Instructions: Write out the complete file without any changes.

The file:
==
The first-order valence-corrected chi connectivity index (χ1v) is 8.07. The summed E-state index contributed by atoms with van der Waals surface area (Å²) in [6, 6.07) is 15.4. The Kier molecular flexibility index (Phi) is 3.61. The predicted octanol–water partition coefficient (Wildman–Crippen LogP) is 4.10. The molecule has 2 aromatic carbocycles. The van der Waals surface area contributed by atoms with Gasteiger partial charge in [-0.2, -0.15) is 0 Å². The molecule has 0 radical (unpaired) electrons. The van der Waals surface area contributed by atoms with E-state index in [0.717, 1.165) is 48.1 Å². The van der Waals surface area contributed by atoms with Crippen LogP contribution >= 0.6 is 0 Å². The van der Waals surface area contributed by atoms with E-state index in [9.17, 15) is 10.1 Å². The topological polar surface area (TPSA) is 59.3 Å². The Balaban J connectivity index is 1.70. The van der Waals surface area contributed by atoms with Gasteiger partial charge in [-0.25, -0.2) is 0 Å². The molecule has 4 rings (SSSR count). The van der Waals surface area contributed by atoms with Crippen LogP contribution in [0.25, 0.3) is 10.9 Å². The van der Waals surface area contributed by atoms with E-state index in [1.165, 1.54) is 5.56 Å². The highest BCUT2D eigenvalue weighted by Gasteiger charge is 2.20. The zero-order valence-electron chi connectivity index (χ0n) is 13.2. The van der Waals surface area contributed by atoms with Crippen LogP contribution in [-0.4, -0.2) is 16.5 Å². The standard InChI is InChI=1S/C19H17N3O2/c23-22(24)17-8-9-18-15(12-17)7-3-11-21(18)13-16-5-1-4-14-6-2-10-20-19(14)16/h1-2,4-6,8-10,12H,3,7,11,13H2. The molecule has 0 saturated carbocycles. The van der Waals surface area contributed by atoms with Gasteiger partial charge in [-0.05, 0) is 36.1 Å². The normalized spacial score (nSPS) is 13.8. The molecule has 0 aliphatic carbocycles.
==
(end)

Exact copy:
The first-order valence-corrected chi connectivity index (χ1v) is 8.07. The summed E-state index contributed by atoms with van der Waals surface area (Å²) in [6, 6.07) is 15.4. The Kier molecular flexibility index (Phi) is 3.61. The predicted octanol–water partition coefficient (Wildman–Crippen LogP) is 4.10. The molecule has 2 aromatic carbocycles. The van der Waals surface area contributed by atoms with Gasteiger partial charge in [-0.2, -0.15) is 0 Å². The molecule has 0 radical (unpaired) electrons. The van der Waals surface area contributed by atoms with E-state index in [0.717, 1.165) is 48.1 Å². The van der Waals surface area contributed by atoms with Crippen LogP contribution >= 0.6 is 0 Å². The van der Waals surface area contributed by atoms with E-state index in [9.17, 15) is 10.1 Å². The topological polar surface area (TPSA) is 59.3 Å². The Balaban J connectivity index is 1.70. The van der Waals surface area contributed by atoms with Gasteiger partial charge in [-0.25, -0.2) is 0 Å². The molecule has 4 rings (SSSR count). The van der Waals surface area contributed by atoms with Crippen LogP contribution in [0.25, 0.3) is 10.9 Å². The van der Waals surface area contributed by atoms with E-state index in [1.165, 1.54) is 5.56 Å². The highest BCUT2D eigenvalue weighted by Gasteiger charge is 2.20. The zero-order valence-electron chi connectivity index (χ0n) is 13.2. The van der Waals surface area contributed by atoms with Crippen LogP contribution in [-0.4, -0.2) is 16.5 Å². The standard InChI is InChI=1S/C19H17N3O2/c23-22(24)17-8-9-18-15(12-17)7-3-11-21(18)13-16-5-1-4-14-6-2-10-20-19(14)16/h1-2,4-6,8-10,12H,3,7,11,13H2. The molecule has 0 saturated carbocycles. The van der Waals surface area contributed by atoms with Gasteiger partial charge in [-0.05, 0) is 36.1 Å². The normalized spacial score (nSPS) is 13.8. The molecule has 0 aliphatic carbocycles.